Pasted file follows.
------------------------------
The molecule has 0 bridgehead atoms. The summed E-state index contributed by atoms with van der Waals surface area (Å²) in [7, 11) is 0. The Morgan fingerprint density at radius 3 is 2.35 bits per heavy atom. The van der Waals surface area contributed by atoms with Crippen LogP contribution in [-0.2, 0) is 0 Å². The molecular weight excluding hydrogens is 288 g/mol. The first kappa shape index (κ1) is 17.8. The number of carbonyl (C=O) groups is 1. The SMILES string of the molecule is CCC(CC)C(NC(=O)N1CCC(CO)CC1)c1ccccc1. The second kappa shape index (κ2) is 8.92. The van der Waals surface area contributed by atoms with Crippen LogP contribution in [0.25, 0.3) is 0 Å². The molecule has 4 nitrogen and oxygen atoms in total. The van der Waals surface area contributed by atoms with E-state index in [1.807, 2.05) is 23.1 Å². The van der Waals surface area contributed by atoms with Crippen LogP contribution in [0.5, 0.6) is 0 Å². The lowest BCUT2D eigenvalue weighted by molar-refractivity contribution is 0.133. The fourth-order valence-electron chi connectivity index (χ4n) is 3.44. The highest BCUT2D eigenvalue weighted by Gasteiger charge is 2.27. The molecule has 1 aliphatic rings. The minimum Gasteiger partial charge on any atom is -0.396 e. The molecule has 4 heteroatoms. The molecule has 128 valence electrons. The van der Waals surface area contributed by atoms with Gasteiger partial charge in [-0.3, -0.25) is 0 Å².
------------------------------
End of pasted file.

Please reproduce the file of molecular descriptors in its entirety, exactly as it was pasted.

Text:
The molecule has 0 bridgehead atoms. The summed E-state index contributed by atoms with van der Waals surface area (Å²) in [7, 11) is 0. The Morgan fingerprint density at radius 3 is 2.35 bits per heavy atom. The van der Waals surface area contributed by atoms with Crippen LogP contribution in [-0.2, 0) is 0 Å². The molecular weight excluding hydrogens is 288 g/mol. The first kappa shape index (κ1) is 17.8. The number of carbonyl (C=O) groups is 1. The SMILES string of the molecule is CCC(CC)C(NC(=O)N1CCC(CO)CC1)c1ccccc1. The second kappa shape index (κ2) is 8.92. The van der Waals surface area contributed by atoms with Crippen LogP contribution in [0.25, 0.3) is 0 Å². The molecule has 4 nitrogen and oxygen atoms in total. The van der Waals surface area contributed by atoms with E-state index in [1.807, 2.05) is 23.1 Å². The van der Waals surface area contributed by atoms with Crippen LogP contribution in [0.5, 0.6) is 0 Å². The lowest BCUT2D eigenvalue weighted by molar-refractivity contribution is 0.133. The fourth-order valence-electron chi connectivity index (χ4n) is 3.44. The highest BCUT2D eigenvalue weighted by Gasteiger charge is 2.27. The molecule has 1 aliphatic rings. The minimum Gasteiger partial charge on any atom is -0.396 e. The molecule has 4 heteroatoms. The molecule has 128 valence electrons. The van der Waals surface area contributed by atoms with Gasteiger partial charge in [-0.3, -0.25) is 0 Å².